Own Root Tea Roses after a cold zone6 winter

anntn6b(z6b TN)March 22, 2014

From a distance most look dead, really dead. These aren't new roses, some are over a decade old and well established. Some canes are six years old based on counting rings on others and comparing sizes.

Perhaps oddly, some canes from last year survived. They are still green and are relatively canker free.

Then there are the bark encrusted wood canes that don't seem to have any buds swelling anywhere along them. Until I get down on my knees and then lower. Darned if some of them don't have new buds down at the very bases of canes. Some on the 'undersides' of canes growing out at angles.

It's not happening on all canes, and it isn't happening on all the teas yet.

What really surprises me is that it's happening at all. And that the noisettes have made it through winter with more canes healthy.

I wish that there were more in the literature about the roses as bushes and what their needs and wants are....beyond the blooms.

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Keep us posted. This kind of information is particularly relevant after such a winter as much of the U.S. has just suffered through.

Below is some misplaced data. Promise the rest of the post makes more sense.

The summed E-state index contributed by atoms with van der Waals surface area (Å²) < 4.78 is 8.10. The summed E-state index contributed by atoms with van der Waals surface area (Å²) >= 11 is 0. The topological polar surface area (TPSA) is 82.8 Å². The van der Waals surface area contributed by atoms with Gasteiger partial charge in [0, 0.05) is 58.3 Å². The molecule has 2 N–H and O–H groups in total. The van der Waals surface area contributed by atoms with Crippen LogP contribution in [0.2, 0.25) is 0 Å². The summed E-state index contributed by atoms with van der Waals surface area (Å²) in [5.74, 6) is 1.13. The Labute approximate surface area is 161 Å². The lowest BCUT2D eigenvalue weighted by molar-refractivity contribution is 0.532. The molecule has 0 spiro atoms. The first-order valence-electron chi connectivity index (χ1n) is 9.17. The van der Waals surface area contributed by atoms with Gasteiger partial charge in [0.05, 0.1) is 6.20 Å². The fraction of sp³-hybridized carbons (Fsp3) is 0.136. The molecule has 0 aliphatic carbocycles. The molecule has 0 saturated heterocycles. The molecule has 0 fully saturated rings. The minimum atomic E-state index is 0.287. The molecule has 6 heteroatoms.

Bookmark   March 23, 2014 at 1:27AM
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buford(7 NE GA)

yes Ann, please keep reporting. I keep checking my Marie d' Orleans and Rosette de Lizzy for some new growth, but nothing so far. Some of my other teas look perfectly fine and are putting out new growth. Some have some dieback (which I usually don't get with teas) and some need some whole old canes removed.

    Bookmark   March 23, 2014 at 6:37AM
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sammy zone 7 Tulsa

This has been one of our coldest winters. Historically, this did not break a record, but to me it is one of the worst. Our freezes began early, and we had few breaks in the cold where we could run the hoses. It seldom ever rained, and I don't think the snow gave our roses that much water.

I have cut almost all of my roses (own root ones) almost inches from the ground. I like the effect of putting three roses together, and it is heartbreaking to cut all the SDLM roses to only a few inches. However, at that height, they look clean.

I have clearly lost Rosette Delizy and Souvenir de St. Anne. I have had to cut Cramoisi Superieur (3 of them) and Perle d'Or (another 3 ) to the ground.

I am responding to your thread with tea and bourbon info instead of tea.

I always think that you live in a parallel zone to me, but you are in the mountains, aren't you?

I sure hope your garden bounces out of this.

Do keep us posted.


    Bookmark   March 23, 2014 at 6:59AM